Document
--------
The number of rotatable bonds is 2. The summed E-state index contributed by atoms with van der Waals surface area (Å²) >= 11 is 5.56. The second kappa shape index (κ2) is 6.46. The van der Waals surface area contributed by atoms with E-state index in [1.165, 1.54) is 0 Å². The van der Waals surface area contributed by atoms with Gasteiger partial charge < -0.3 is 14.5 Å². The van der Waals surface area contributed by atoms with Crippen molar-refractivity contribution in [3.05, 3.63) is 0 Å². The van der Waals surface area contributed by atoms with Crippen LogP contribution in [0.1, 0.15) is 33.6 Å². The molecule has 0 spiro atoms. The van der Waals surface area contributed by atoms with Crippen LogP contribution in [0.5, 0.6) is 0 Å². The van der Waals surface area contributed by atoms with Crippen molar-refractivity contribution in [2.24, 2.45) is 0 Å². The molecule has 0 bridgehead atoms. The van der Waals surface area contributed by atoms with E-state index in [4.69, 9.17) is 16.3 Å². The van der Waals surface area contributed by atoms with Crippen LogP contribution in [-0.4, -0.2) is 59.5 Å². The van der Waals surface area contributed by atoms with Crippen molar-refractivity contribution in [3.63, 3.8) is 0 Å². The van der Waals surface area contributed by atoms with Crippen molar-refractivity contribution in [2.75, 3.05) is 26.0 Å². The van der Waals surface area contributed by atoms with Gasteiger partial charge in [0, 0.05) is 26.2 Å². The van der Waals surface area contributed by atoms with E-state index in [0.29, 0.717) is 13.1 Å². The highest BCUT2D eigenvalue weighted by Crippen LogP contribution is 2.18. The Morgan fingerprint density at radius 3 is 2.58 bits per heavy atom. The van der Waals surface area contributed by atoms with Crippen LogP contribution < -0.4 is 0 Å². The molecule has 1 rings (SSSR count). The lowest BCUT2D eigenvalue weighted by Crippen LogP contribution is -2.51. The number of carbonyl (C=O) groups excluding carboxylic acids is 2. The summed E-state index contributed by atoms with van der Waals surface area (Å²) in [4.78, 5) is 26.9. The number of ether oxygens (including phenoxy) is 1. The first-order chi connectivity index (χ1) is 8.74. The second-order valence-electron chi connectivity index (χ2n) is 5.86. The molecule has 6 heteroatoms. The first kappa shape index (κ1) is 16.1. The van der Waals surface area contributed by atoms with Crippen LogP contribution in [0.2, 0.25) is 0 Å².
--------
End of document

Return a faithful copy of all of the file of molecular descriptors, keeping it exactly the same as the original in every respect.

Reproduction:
The number of rotatable bonds is 2. The summed E-state index contributed by atoms with van der Waals surface area (Å²) >= 11 is 5.56. The second kappa shape index (κ2) is 6.46. The van der Waals surface area contributed by atoms with E-state index in [1.165, 1.54) is 0 Å². The van der Waals surface area contributed by atoms with Gasteiger partial charge < -0.3 is 14.5 Å². The van der Waals surface area contributed by atoms with Crippen molar-refractivity contribution in [3.05, 3.63) is 0 Å². The van der Waals surface area contributed by atoms with Crippen LogP contribution in [0.1, 0.15) is 33.6 Å². The molecule has 0 spiro atoms. The van der Waals surface area contributed by atoms with Crippen LogP contribution in [0.5, 0.6) is 0 Å². The van der Waals surface area contributed by atoms with Crippen molar-refractivity contribution in [2.24, 2.45) is 0 Å². The molecule has 0 bridgehead atoms. The van der Waals surface area contributed by atoms with E-state index in [4.69, 9.17) is 16.3 Å². The van der Waals surface area contributed by atoms with Crippen LogP contribution in [-0.4, -0.2) is 59.5 Å². The van der Waals surface area contributed by atoms with Crippen molar-refractivity contribution in [3.63, 3.8) is 0 Å². The van der Waals surface area contributed by atoms with Crippen molar-refractivity contribution in [2.75, 3.05) is 26.0 Å². The van der Waals surface area contributed by atoms with Gasteiger partial charge in [0, 0.05) is 26.2 Å². The van der Waals surface area contributed by atoms with E-state index in [0.29, 0.717) is 13.1 Å². The highest BCUT2D eigenvalue weighted by Crippen LogP contribution is 2.18. The Morgan fingerprint density at radius 3 is 2.58 bits per heavy atom. The van der Waals surface area contributed by atoms with Crippen LogP contribution < -0.4 is 0 Å². The molecule has 1 rings (SSSR count). The lowest BCUT2D eigenvalue weighted by Crippen LogP contribution is -2.51. The number of carbonyl (C=O) groups excluding carboxylic acids is 2. The summed E-state index contributed by atoms with van der Waals surface area (Å²) in [4.78, 5) is 26.9. The number of ether oxygens (including phenoxy) is 1. The first-order chi connectivity index (χ1) is 8.74. The second-order valence-electron chi connectivity index (χ2n) is 5.86. The molecule has 6 heteroatoms. The first kappa shape index (κ1) is 16.1. The van der Waals surface area contributed by atoms with Crippen LogP contribution in [0.2, 0.25) is 0 Å².